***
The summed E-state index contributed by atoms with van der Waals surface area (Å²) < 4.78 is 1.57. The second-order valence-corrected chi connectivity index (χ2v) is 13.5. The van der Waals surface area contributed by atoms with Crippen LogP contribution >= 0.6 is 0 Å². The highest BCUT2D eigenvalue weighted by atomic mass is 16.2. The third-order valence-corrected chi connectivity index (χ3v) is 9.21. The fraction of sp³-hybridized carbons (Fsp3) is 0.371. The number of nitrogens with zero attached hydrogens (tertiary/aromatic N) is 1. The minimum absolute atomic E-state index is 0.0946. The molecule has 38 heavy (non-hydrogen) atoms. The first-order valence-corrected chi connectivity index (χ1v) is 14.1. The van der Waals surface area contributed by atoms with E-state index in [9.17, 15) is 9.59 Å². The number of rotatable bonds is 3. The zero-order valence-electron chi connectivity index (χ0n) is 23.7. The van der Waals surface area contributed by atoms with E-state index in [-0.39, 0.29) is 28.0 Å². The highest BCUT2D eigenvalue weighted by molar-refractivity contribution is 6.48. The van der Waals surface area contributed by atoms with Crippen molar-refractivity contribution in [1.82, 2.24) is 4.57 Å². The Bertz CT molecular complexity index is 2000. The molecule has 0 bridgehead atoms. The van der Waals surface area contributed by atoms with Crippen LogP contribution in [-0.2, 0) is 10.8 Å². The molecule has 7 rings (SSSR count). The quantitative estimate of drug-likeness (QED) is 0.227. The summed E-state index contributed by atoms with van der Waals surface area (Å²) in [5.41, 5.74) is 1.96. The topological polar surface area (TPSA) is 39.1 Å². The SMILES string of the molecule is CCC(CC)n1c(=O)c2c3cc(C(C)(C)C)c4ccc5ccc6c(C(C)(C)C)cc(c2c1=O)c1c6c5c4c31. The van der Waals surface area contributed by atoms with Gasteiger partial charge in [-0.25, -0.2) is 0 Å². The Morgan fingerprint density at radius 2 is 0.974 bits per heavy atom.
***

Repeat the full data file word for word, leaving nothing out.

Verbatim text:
The summed E-state index contributed by atoms with van der Waals surface area (Å²) < 4.78 is 1.57. The second-order valence-corrected chi connectivity index (χ2v) is 13.5. The van der Waals surface area contributed by atoms with Crippen LogP contribution >= 0.6 is 0 Å². The highest BCUT2D eigenvalue weighted by atomic mass is 16.2. The third-order valence-corrected chi connectivity index (χ3v) is 9.21. The fraction of sp³-hybridized carbons (Fsp3) is 0.371. The number of nitrogens with zero attached hydrogens (tertiary/aromatic N) is 1. The minimum absolute atomic E-state index is 0.0946. The molecule has 38 heavy (non-hydrogen) atoms. The first-order valence-corrected chi connectivity index (χ1v) is 14.1. The van der Waals surface area contributed by atoms with E-state index in [9.17, 15) is 9.59 Å². The number of rotatable bonds is 3. The zero-order valence-electron chi connectivity index (χ0n) is 23.7. The van der Waals surface area contributed by atoms with E-state index in [-0.39, 0.29) is 28.0 Å². The highest BCUT2D eigenvalue weighted by molar-refractivity contribution is 6.48. The van der Waals surface area contributed by atoms with Crippen molar-refractivity contribution in [1.82, 2.24) is 4.57 Å². The Bertz CT molecular complexity index is 2000. The molecule has 0 bridgehead atoms. The van der Waals surface area contributed by atoms with Crippen LogP contribution in [-0.2, 0) is 10.8 Å². The molecule has 7 rings (SSSR count). The quantitative estimate of drug-likeness (QED) is 0.227. The summed E-state index contributed by atoms with van der Waals surface area (Å²) in [5.41, 5.74) is 1.96. The topological polar surface area (TPSA) is 39.1 Å². The SMILES string of the molecule is CCC(CC)n1c(=O)c2c3cc(C(C)(C)C)c4ccc5ccc6c(C(C)(C)C)cc(c2c1=O)c1c6c5c4c31. The van der Waals surface area contributed by atoms with Gasteiger partial charge in [-0.25, -0.2) is 0 Å². The Morgan fingerprint density at radius 2 is 0.974 bits per heavy atom.